One of Ghana's most treasured spiritual sites, Larabanga Mosque is the oldest in the country, located just outside Mole National Park. It's one of eight mosques in the country built from packed earth and horizontal timbers, complete with towers and buttresses. In 2002, it was included in the World Monuments Watch after falling into a state of disrepair, which then allowed for conservation efforts to repair rotting wood and replace broken cement with mud-based plaster.

This pilgrimage site, used by Ghana's Muslim population, still operates as a center of worship. To visit, contact Ibrahim who works at the local orphanage in Mole, for specifics. Note that non-Muslims are not welcome to enter the mosque, but can still view its exterior.

34 Sawla-Damongo Rd, Larabanga, Ghana
Phone +233 54 301 1889
10 of 10

Meet an Ashanti King in Kumasi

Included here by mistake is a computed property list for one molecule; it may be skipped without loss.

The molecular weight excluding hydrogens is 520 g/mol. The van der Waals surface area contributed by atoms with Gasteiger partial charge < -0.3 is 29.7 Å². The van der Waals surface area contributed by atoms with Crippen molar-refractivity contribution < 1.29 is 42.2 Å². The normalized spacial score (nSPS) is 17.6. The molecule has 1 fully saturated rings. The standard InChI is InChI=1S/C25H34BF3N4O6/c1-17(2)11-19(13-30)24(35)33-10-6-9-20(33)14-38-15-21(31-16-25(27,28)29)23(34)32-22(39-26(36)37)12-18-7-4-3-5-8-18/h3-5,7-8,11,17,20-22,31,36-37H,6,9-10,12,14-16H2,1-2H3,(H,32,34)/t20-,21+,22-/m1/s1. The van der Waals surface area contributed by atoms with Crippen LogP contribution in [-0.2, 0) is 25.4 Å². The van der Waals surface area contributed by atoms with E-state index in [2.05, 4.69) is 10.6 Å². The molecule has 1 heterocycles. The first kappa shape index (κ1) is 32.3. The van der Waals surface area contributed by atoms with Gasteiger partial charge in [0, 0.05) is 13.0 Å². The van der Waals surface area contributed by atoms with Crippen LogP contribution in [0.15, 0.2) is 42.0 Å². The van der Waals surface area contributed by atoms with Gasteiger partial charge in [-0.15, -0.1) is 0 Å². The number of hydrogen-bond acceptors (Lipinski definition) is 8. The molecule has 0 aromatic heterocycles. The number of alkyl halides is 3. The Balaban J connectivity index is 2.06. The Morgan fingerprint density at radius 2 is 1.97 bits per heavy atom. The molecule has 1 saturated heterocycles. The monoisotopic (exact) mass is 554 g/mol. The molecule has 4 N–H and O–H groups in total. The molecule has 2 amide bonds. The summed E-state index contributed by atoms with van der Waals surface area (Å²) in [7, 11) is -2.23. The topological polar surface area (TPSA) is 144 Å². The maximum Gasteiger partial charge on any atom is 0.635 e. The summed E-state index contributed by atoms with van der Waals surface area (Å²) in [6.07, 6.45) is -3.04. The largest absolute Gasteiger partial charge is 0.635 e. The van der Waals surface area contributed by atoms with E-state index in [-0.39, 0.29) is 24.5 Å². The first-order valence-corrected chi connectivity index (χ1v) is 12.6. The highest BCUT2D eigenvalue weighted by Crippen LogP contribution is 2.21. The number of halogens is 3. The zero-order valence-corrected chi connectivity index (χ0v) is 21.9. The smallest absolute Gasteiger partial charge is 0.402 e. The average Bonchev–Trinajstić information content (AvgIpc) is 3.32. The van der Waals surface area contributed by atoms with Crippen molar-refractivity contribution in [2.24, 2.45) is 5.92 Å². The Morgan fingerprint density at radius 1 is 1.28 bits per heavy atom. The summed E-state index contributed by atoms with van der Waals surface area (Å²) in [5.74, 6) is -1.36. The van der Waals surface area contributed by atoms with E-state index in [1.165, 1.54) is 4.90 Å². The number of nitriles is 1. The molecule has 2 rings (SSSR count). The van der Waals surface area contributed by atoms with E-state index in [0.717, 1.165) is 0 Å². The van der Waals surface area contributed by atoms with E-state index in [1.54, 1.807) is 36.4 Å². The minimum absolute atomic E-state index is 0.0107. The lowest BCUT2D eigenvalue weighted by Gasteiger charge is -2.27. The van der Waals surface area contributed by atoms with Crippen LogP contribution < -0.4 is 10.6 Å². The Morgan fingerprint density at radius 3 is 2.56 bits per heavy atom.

Kejetia Market, Kumasi
Anthony Pappone / Getty Images
Kumasi, Ghana

The former capital of Ghana's Ashanti Kingdom, Kumasi is located in southern central Ghana and is the country's second-largest city, with a population of over two million people. The Ashanti are famous artisans, specializing in gold jewelry and trinkets, Kente cloth, and carved wooden stools. Examples are displayed at the Kumasi Cultural Center and at craft villages on the outskirts of the city. Bustling Kejetia Market is chaotic but well worth a visit. To see how the Ashanti kings used to live, check out the Manhyia Palace Museum—if you time your trip right, you might even meet the current Ashanti king, who makes an appearance every 42 days.

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10 Best Things to Do in Ghana